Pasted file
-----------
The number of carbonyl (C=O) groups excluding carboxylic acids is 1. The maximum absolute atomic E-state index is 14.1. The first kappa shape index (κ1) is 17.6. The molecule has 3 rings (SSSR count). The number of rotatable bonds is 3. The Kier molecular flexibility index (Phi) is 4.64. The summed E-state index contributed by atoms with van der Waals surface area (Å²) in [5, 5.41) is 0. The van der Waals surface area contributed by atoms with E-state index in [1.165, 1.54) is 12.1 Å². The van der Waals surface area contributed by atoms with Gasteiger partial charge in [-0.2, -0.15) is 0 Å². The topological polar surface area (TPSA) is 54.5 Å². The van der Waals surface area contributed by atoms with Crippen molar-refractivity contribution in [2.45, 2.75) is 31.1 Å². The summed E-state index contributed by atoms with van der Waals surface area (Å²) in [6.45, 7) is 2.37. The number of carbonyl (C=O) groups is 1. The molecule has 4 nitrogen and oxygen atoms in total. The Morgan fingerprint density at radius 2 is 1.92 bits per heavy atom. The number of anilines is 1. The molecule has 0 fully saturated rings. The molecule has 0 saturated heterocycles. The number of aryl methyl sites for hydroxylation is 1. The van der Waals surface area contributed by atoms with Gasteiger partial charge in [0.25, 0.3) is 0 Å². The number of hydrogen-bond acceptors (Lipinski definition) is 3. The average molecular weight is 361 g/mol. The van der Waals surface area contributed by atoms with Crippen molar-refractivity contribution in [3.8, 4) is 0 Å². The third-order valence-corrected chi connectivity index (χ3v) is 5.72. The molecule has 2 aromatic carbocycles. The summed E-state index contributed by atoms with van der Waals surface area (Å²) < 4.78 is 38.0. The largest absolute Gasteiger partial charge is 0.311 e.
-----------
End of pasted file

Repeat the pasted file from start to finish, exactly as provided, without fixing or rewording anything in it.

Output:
The number of carbonyl (C=O) groups excluding carboxylic acids is 1. The maximum absolute atomic E-state index is 14.1. The first kappa shape index (κ1) is 17.6. The molecule has 3 rings (SSSR count). The number of rotatable bonds is 3. The Kier molecular flexibility index (Phi) is 4.64. The summed E-state index contributed by atoms with van der Waals surface area (Å²) in [5, 5.41) is 0. The van der Waals surface area contributed by atoms with E-state index in [1.165, 1.54) is 12.1 Å². The van der Waals surface area contributed by atoms with Gasteiger partial charge in [-0.2, -0.15) is 0 Å². The topological polar surface area (TPSA) is 54.5 Å². The van der Waals surface area contributed by atoms with Crippen molar-refractivity contribution in [2.45, 2.75) is 31.1 Å². The summed E-state index contributed by atoms with van der Waals surface area (Å²) in [6.45, 7) is 2.37. The number of carbonyl (C=O) groups is 1. The molecule has 4 nitrogen and oxygen atoms in total. The Morgan fingerprint density at radius 2 is 1.92 bits per heavy atom. The number of anilines is 1. The molecule has 0 fully saturated rings. The molecule has 0 saturated heterocycles. The number of aryl methyl sites for hydroxylation is 1. The van der Waals surface area contributed by atoms with Gasteiger partial charge in [0.25, 0.3) is 0 Å². The number of hydrogen-bond acceptors (Lipinski definition) is 3. The average molecular weight is 361 g/mol. The van der Waals surface area contributed by atoms with Crippen molar-refractivity contribution in [3.8, 4) is 0 Å². The third-order valence-corrected chi connectivity index (χ3v) is 5.72. The molecule has 2 aromatic carbocycles. The summed E-state index contributed by atoms with van der Waals surface area (Å²) < 4.78 is 38.0. The largest absolute Gasteiger partial charge is 0.311 e.